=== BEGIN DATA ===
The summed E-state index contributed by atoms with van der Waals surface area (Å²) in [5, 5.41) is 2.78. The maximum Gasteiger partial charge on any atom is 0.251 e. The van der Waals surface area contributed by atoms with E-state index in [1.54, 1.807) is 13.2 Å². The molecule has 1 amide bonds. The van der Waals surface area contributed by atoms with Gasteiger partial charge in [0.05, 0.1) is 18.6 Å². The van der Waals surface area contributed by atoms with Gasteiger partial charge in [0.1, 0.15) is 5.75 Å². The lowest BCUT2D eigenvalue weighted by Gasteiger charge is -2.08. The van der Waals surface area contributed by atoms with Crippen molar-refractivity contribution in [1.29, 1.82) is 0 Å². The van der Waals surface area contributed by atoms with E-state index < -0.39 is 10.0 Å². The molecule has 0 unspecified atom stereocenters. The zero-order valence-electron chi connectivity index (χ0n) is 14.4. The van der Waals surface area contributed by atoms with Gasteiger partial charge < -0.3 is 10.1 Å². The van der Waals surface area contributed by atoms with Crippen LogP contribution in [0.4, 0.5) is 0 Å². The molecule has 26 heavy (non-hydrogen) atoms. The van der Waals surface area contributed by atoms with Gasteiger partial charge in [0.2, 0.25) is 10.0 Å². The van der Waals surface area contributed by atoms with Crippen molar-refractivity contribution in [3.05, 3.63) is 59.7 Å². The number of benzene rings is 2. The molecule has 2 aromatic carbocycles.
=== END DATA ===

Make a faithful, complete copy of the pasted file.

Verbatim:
The summed E-state index contributed by atoms with van der Waals surface area (Å²) in [5, 5.41) is 2.78. The maximum Gasteiger partial charge on any atom is 0.251 e. The van der Waals surface area contributed by atoms with E-state index in [1.54, 1.807) is 13.2 Å². The molecule has 1 amide bonds. The van der Waals surface area contributed by atoms with Gasteiger partial charge in [0.05, 0.1) is 18.6 Å². The van der Waals surface area contributed by atoms with Gasteiger partial charge in [0.1, 0.15) is 5.75 Å². The lowest BCUT2D eigenvalue weighted by Gasteiger charge is -2.08. The van der Waals surface area contributed by atoms with Crippen molar-refractivity contribution in [1.29, 1.82) is 0 Å². The van der Waals surface area contributed by atoms with E-state index < -0.39 is 10.0 Å². The molecule has 0 unspecified atom stereocenters. The zero-order valence-electron chi connectivity index (χ0n) is 14.4. The van der Waals surface area contributed by atoms with Gasteiger partial charge < -0.3 is 10.1 Å². The van der Waals surface area contributed by atoms with Crippen LogP contribution in [0.4, 0.5) is 0 Å². The molecule has 26 heavy (non-hydrogen) atoms. The van der Waals surface area contributed by atoms with Gasteiger partial charge in [0.2, 0.25) is 10.0 Å². The van der Waals surface area contributed by atoms with Crippen molar-refractivity contribution in [3.05, 3.63) is 59.7 Å². The number of benzene rings is 2. The molecule has 2 aromatic carbocycles.